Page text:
While there are potentially negative equity effects from raising or broadening the GST, since the burden of reform would fall most heavily on lower income earners, the same could be said for allowing income taxes to rise via bracket creep. As illustrated by Ross Gittins earlier this week:
The average full-time wage next financial year, 2014-15, will be about $76,000. On the basis of reasonable assumptions about the growth in wages over the three years to 2017-18, you can calculate that someone on half the average wage would see the proportion of their wage that they lose in tax increase by 3.5 cents in the dollar.
For someone on the average wage the increase would be 2 cents in the dollar. On twice the average wage it’s 1.1 cents. And on six times the average wage it’s 0.8 cents.
Now that’s regressive.
That said, a broadening of the GST tax base to health could be problematic, since Governments already subsidise health to the tune of 70¢ in the dollar. Therefore, increasing the cost of health means you also raise the cost to government, effectively creating a money round-robin.
Nevertheless, there are compelling reasons to raise the GST (or broaden its base) on Budget sustainability grounds, to reduce the tax burden on the shrinking working-aged population, and to improve efficiency and productivity.
Other sources of taxation that should be considered are broad-based land taxes and mineral rent taxes (back to the future, I know). While not shown in the chart above, both taxes would have similar efficiency to the Petroleum Resource Rent Tax (PRRT) and Municipal rates, since they would be applied to a tax base that is completely immobile – land. In fact, the only loss in efficiency cause by land taxes would come from them being applied non-uniformerly to different land users (as occurs with municipal rates), thereby distorting the pattern of land use. They are also more equitable than consumption taxes.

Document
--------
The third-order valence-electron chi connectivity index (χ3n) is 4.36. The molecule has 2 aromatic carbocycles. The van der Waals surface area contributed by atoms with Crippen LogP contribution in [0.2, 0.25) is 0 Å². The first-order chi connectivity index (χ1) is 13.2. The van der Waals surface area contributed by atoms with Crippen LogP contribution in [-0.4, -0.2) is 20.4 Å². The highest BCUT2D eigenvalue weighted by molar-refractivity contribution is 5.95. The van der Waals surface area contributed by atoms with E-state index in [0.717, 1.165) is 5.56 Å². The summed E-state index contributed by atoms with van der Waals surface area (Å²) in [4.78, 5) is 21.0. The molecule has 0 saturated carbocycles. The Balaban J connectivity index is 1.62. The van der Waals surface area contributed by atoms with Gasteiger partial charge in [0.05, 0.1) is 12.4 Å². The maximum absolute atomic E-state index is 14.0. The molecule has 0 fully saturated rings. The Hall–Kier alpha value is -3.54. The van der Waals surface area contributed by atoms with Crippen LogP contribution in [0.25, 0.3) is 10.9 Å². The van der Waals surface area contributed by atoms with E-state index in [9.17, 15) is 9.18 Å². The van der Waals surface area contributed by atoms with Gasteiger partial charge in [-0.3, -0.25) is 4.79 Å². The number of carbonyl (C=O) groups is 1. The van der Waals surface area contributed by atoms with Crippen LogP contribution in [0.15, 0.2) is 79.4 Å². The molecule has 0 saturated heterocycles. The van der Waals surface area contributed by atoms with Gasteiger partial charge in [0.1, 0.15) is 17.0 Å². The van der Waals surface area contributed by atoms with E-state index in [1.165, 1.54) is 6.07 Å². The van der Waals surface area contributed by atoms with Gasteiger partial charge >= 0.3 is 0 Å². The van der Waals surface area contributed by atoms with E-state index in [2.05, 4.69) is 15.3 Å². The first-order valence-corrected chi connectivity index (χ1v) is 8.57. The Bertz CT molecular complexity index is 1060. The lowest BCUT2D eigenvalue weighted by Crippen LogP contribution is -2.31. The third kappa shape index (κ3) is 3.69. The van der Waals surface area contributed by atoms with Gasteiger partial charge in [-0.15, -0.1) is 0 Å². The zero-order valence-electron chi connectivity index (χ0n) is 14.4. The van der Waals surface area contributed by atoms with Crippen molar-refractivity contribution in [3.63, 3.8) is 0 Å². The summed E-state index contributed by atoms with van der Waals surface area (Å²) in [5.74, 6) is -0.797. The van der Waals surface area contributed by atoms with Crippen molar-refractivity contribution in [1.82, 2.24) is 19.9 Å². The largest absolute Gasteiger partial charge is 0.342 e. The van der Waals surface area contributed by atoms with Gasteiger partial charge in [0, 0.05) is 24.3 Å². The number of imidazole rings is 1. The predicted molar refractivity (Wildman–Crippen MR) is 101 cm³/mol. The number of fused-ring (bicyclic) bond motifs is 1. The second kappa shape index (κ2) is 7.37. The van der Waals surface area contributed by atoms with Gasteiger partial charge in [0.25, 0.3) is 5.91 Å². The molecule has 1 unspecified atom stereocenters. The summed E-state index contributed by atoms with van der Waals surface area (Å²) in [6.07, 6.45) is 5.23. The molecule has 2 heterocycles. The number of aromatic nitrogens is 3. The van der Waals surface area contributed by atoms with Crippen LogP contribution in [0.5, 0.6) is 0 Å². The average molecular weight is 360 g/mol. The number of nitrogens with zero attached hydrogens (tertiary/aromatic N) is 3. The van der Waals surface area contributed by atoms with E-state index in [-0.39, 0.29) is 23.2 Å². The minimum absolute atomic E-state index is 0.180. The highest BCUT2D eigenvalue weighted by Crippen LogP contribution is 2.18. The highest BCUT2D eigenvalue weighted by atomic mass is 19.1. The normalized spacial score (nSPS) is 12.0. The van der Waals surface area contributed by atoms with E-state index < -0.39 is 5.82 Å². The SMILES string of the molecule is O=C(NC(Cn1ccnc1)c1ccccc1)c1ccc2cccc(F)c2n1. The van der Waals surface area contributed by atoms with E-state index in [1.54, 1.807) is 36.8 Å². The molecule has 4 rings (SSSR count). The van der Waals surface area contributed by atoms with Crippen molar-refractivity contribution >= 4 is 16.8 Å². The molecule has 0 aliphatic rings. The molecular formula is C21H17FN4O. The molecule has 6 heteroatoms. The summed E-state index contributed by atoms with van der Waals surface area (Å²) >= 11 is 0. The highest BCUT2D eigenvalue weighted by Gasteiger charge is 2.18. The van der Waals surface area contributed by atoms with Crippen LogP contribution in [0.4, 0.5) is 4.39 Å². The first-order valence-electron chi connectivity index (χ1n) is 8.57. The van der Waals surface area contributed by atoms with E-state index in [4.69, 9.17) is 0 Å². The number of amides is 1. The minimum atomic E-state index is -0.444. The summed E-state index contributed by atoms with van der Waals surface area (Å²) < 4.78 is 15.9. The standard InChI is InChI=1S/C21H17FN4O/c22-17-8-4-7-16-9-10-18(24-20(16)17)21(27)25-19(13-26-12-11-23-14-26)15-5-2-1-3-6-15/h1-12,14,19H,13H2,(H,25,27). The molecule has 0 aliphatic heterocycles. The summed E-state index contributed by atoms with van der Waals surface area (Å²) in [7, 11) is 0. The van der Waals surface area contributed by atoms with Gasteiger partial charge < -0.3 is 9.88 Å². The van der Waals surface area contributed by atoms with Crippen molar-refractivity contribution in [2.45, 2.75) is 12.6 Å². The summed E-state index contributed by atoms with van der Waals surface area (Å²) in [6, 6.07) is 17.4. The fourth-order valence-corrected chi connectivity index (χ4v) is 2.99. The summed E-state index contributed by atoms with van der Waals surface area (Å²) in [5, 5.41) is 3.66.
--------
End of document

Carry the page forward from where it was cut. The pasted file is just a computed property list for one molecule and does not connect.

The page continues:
A broad-based land tax would also have more favourable distributional impacts than the GST, and would effectively boost land supply and help make infrastructure investment self-financing for governments.
Any discussions on tax reform should, therefore, include implementing taxes on land/resources alongside raising/broadening the GST, in place of less efficient and/or inequitable sources.